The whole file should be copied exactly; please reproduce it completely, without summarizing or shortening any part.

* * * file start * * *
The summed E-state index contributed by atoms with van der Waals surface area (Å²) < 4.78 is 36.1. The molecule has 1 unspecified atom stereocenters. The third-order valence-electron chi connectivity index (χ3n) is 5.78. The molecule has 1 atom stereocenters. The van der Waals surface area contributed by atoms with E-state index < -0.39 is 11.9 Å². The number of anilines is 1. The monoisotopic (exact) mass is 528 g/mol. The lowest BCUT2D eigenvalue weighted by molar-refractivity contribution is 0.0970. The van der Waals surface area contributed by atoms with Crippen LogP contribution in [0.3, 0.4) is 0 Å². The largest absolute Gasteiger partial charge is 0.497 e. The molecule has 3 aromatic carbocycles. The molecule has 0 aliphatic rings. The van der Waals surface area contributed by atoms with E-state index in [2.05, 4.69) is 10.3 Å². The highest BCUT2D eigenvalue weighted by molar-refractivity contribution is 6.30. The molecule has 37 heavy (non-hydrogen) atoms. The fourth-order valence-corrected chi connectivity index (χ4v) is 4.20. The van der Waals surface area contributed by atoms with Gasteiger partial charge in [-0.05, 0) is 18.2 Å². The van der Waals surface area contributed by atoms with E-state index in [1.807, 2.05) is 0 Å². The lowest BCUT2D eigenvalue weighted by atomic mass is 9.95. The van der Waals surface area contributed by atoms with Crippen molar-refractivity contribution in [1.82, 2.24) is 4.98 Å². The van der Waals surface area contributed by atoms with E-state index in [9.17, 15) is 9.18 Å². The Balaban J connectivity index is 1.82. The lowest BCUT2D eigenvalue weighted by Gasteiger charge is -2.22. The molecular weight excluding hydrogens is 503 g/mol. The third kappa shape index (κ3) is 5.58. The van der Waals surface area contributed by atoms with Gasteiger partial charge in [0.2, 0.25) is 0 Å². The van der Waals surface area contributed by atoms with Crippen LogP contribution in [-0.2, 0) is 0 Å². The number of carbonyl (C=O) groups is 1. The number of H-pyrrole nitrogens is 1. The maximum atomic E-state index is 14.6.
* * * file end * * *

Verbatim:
The summed E-state index contributed by atoms with van der Waals surface area (Å²) < 4.78 is 36.1. The molecule has 1 unspecified atom stereocenters. The third-order valence-electron chi connectivity index (χ3n) is 5.78. The molecule has 1 atom stereocenters. The van der Waals surface area contributed by atoms with E-state index < -0.39 is 11.9 Å². The number of anilines is 1. The monoisotopic (exact) mass is 528 g/mol. The lowest BCUT2D eigenvalue weighted by molar-refractivity contribution is 0.0970. The van der Waals surface area contributed by atoms with Crippen LogP contribution in [0.3, 0.4) is 0 Å². The largest absolute Gasteiger partial charge is 0.497 e. The molecule has 3 aromatic carbocycles. The molecule has 0 aliphatic rings. The van der Waals surface area contributed by atoms with E-state index in [2.05, 4.69) is 10.3 Å². The highest BCUT2D eigenvalue weighted by molar-refractivity contribution is 6.30. The molecule has 37 heavy (non-hydrogen) atoms. The fourth-order valence-corrected chi connectivity index (χ4v) is 4.20. The van der Waals surface area contributed by atoms with Gasteiger partial charge in [-0.05, 0) is 18.2 Å². The van der Waals surface area contributed by atoms with E-state index in [1.807, 2.05) is 0 Å². The lowest BCUT2D eigenvalue weighted by atomic mass is 9.95. The van der Waals surface area contributed by atoms with Crippen molar-refractivity contribution in [1.82, 2.24) is 4.98 Å². The van der Waals surface area contributed by atoms with E-state index in [9.17, 15) is 9.18 Å². The Balaban J connectivity index is 1.82. The lowest BCUT2D eigenvalue weighted by Gasteiger charge is -2.22. The molecular weight excluding hydrogens is 503 g/mol. The third kappa shape index (κ3) is 5.58. The van der Waals surface area contributed by atoms with Gasteiger partial charge in [0.2, 0.25) is 0 Å². The van der Waals surface area contributed by atoms with Crippen LogP contribution in [-0.2, 0) is 0 Å². The number of carbonyl (C=O) groups is 1. The number of H-pyrrole nitrogens is 1. The maximum atomic E-state index is 14.6.